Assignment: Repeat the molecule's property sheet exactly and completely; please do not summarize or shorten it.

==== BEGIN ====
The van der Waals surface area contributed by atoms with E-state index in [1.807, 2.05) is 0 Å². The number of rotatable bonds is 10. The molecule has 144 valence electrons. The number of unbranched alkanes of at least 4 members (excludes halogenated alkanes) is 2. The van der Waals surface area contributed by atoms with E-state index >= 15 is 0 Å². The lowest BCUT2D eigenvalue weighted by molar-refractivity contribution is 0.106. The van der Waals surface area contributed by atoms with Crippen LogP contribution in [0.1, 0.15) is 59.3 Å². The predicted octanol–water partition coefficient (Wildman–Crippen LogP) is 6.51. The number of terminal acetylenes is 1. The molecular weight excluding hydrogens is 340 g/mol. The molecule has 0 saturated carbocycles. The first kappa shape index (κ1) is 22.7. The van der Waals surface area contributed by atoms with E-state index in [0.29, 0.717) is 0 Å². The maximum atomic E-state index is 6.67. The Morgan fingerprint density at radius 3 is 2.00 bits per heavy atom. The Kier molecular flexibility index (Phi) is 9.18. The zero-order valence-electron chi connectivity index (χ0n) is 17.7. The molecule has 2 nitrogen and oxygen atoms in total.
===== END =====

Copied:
The van der Waals surface area contributed by atoms with E-state index in [1.807, 2.05) is 0 Å². The number of rotatable bonds is 10. The molecule has 144 valence electrons. The number of unbranched alkanes of at least 4 members (excludes halogenated alkanes) is 2. The van der Waals surface area contributed by atoms with E-state index >= 15 is 0 Å². The lowest BCUT2D eigenvalue weighted by molar-refractivity contribution is 0.106. The van der Waals surface area contributed by atoms with Crippen LogP contribution in [0.1, 0.15) is 59.3 Å². The predicted octanol–water partition coefficient (Wildman–Crippen LogP) is 6.51. The number of terminal acetylenes is 1. The molecular weight excluding hydrogens is 340 g/mol. The molecule has 0 saturated carbocycles. The first kappa shape index (κ1) is 22.7. The van der Waals surface area contributed by atoms with E-state index in [0.29, 0.717) is 0 Å². The maximum atomic E-state index is 6.67. The Morgan fingerprint density at radius 3 is 2.00 bits per heavy atom. The Kier molecular flexibility index (Phi) is 9.18. The zero-order valence-electron chi connectivity index (χ0n) is 17.7. The molecule has 2 nitrogen and oxygen atoms in total.